Care groups see spike in mental health crises in Singapore amid heightened alert curbs

The speed at which heightened alert measures came into effect made the situation difficult for many.
The speed at which heightened alert measures came into effect made the situation difficult for many.PHOTO: ST FILE

SINGAPORE - Calls to the Samaritans of Singapore's (SOS) mental health helpline spiked 40 per cent on May 16, the day Singapore started heightened alert restrictions.

Following the announcement of restrictions on May 4, SOS experienced a 12 per cent increase in the volume of calls that week compared with the week before, SOS chief executive Gasper Tan told The Straits Times (ST).

Seven out of 10 mental health organisations and professionals ST spoke to saw spikes of between 20 per cent and 60 per cent in queries and incidents like mental health crises because of the Covid-19 pandemic and the social restrictions that have been used to contain the virus' spread.

Those increased restrictions and the subsequent loss of support from outside the home compounded stress factors such as fears about the virus, difficult living situations, and fears about job loss and the future, say social workers.

Caregivers Alliance Limited (CAL), a non-profit organisation that helps the caregivers of those with mental health issues, said that it saw a "disturbing increase" in attempted and completed suicides between May last year and April this year among people being cared for.

CAL's head of communications, Ms Tricia Lee, said: "We have seen a rise in crisis cases as the mental health appointments or daycare programmes of caregivers' loved ones were halted. The social restrictions in some cases caused rising tension within families, increasing the risk of relapse (into a mental health crisis)."

Many students also found home-based learning stressful and missed the social interactions of schooling, support organisations said.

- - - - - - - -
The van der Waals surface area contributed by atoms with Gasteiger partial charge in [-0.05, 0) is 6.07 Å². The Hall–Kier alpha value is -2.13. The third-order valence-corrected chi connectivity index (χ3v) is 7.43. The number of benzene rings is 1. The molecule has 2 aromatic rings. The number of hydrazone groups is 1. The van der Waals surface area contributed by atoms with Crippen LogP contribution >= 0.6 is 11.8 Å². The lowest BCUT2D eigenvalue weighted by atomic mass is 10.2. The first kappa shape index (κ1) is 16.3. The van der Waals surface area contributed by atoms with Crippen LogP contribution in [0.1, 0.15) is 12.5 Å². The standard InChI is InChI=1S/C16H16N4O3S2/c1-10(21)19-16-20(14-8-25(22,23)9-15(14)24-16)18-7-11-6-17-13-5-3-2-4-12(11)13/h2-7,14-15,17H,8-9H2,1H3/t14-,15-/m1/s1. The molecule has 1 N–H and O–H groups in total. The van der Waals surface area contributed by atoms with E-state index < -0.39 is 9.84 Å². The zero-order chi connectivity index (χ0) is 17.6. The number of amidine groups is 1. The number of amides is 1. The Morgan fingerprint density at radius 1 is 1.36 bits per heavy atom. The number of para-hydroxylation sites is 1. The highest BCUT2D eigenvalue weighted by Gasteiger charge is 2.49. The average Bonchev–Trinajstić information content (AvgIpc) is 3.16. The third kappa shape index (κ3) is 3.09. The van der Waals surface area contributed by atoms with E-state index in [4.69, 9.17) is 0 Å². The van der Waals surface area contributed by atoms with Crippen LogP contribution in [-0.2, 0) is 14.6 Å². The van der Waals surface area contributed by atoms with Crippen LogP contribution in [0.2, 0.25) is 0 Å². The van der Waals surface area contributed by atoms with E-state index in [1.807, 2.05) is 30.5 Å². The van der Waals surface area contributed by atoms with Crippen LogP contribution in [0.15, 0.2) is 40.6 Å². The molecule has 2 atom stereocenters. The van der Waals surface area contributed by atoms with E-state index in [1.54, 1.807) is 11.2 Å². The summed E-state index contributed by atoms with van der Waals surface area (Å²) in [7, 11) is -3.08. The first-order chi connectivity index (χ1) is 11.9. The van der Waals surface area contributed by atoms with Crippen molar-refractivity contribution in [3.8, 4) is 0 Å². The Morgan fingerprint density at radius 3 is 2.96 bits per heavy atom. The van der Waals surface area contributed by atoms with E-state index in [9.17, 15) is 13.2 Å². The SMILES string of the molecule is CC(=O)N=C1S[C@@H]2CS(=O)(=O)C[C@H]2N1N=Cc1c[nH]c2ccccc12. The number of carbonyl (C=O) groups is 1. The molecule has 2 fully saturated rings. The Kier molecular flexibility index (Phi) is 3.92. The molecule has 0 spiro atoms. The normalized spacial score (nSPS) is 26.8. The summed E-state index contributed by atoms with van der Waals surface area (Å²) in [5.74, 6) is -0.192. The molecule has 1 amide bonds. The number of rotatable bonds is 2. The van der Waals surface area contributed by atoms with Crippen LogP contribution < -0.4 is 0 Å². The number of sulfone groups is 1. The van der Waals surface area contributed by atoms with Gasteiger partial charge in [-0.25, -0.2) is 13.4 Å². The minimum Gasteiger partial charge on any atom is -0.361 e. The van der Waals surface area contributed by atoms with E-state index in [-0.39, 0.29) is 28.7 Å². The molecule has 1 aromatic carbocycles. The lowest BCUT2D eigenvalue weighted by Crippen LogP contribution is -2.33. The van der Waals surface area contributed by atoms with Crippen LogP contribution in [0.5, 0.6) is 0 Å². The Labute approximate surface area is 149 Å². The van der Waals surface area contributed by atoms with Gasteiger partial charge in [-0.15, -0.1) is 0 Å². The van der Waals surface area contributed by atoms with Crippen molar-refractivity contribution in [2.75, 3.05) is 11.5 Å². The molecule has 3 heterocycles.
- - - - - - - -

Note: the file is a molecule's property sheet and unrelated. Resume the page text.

Mr Cho Ming Xiu, founder and executive director of Campus PSY, a mental health organisation for youth, said that it has seen a 40 per cent increase in the number of young people seeking emotional support via e-mail, and a 20 per cent to 30 per cent increase across various social media platforms.

Despite Singapore's experience with the circuit breaker last year, the speed at which heightened alert measures came into effect made the situation difficult for many.

"With the sudden limitations of movement, many of our callers found themselves struggling to adjust and adapt to the newly implemented restrictions," said SOS' Mr Tan.

"Many had to cancel their plans and return to working from home or home-based learning arrangements, which contribute to a state of loss and helplessness.

"The accumulation of these stressors may be overwhelming and with no one to speak to, they reach out to SOS."

However, the experience of last year's circuit breaker helped some organisations prepare for the sudden onset of restrictions, which included a ban on dining in eateries and reduced group sizes for social meetings from five to two.

To meet the intensified need for support, CAL has increased its number of helplines from one to six since April last year, as well as the frequency of its Caregivers-to-Caregivers programmes. These programmes provide fully funded training and support to caregivers of people with mental health issues, such as dementia.

Silver Ribbon Singapore, a charity that provides free counselling services, said it saw a 20 per cent increase in calls, but social worker Phay Yan Deng, 29, said the organisation was more prepared to provide support online this time round.

The senior clinical executive said that during the circuit breaker period, it was "initially slightly overwhelmed as many things were quite new to us".

"In the past, we provided emotional support only face to face", whereas most of its work, from referral to actual sessions, is now done online, he said.

However, while organisations may be better prepared, Silver Ribbon's executive director, Ms Porsche Poh, said it is not helpful to assume that people should be able to cope with heightened alert restrictions just because they have been through it before.

"They might have limited social support, or face a new set of challenges during this phase," she said.


Helplines

National Care Hotline: 1800-202-6868
Institute of Mental Health's Mental Health Helpline: 6389-2222
Samaritans of Singapore: 1800-221-4444
Touchline: 1800-377-2252
Care Corner Counselling Centre: 6353-1180